French Corporeal Cinema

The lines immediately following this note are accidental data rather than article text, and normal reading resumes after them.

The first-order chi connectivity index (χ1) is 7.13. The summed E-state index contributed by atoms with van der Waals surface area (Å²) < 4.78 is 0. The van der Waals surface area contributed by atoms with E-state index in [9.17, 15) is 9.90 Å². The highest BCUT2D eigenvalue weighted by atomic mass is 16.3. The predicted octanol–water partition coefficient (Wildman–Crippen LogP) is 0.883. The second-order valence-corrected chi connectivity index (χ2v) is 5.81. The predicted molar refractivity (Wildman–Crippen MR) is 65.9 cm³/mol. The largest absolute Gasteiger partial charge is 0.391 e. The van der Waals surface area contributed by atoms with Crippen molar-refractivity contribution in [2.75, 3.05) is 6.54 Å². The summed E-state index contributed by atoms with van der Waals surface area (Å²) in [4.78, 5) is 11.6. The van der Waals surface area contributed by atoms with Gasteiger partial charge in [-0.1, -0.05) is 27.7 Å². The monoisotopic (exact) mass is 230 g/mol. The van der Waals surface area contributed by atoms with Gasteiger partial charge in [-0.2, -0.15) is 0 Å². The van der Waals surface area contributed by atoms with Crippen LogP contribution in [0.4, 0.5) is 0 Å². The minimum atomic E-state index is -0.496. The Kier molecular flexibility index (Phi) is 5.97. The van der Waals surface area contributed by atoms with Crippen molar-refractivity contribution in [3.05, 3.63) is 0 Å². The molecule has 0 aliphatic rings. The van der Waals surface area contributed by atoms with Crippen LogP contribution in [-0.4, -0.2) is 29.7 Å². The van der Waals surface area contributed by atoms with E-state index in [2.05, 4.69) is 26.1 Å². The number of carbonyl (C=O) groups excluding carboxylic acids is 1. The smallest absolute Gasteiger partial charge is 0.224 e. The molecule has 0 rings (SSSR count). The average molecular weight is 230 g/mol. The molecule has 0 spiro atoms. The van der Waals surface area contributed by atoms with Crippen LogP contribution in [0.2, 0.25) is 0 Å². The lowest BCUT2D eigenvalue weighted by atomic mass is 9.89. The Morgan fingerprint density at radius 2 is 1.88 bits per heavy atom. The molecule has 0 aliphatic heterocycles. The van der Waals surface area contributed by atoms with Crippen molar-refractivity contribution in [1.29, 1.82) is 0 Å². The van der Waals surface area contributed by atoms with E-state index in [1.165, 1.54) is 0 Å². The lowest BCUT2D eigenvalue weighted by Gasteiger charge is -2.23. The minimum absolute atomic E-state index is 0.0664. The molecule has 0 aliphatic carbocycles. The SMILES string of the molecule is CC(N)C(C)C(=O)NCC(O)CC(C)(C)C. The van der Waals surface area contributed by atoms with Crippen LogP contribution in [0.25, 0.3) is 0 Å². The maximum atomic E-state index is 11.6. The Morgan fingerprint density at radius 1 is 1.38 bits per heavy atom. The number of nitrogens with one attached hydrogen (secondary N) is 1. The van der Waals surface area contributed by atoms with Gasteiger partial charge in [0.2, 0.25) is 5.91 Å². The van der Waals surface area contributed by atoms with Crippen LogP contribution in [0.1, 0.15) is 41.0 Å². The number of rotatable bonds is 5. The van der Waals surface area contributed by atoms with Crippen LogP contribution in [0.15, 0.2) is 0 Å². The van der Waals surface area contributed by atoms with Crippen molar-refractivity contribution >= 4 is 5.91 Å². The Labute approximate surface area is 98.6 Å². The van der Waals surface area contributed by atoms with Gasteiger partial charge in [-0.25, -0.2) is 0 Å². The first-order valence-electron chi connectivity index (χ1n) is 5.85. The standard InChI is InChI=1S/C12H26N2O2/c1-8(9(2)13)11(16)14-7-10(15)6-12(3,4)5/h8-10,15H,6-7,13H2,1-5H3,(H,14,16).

Chapter 5 begins with risk sociology’s understanding of intimacy as “a dogmatism for two” to explore an interdisciplinary mix of theory, including Tim Palmer’s analysis of the cinema of “brutal intimacy”; Tanya Modleski’s recognition of a current horror genre inflection of new desires for unleashing sexuality, violence, and control; Kelley Conway’s recognition of an authorship of considerable diversity in the context of films made by women about female sexuality in French culture; Raymond Williams’s concept of historical “structures of feeling”; Beck and Beck-Gernsheim’s “normal chaos of love”; and Giddens’s “transformation of intimacy.” Within these contexts, the films Twentynine Palms, Trouble Every Day, and Irréversible are analyzed textually, exploring genre, narrative, visual shot style, diegetic/non-diegetic sound, and spatial mapping (and the disruption of all these categories), with a particular focus on the road film Twentynine Palms.
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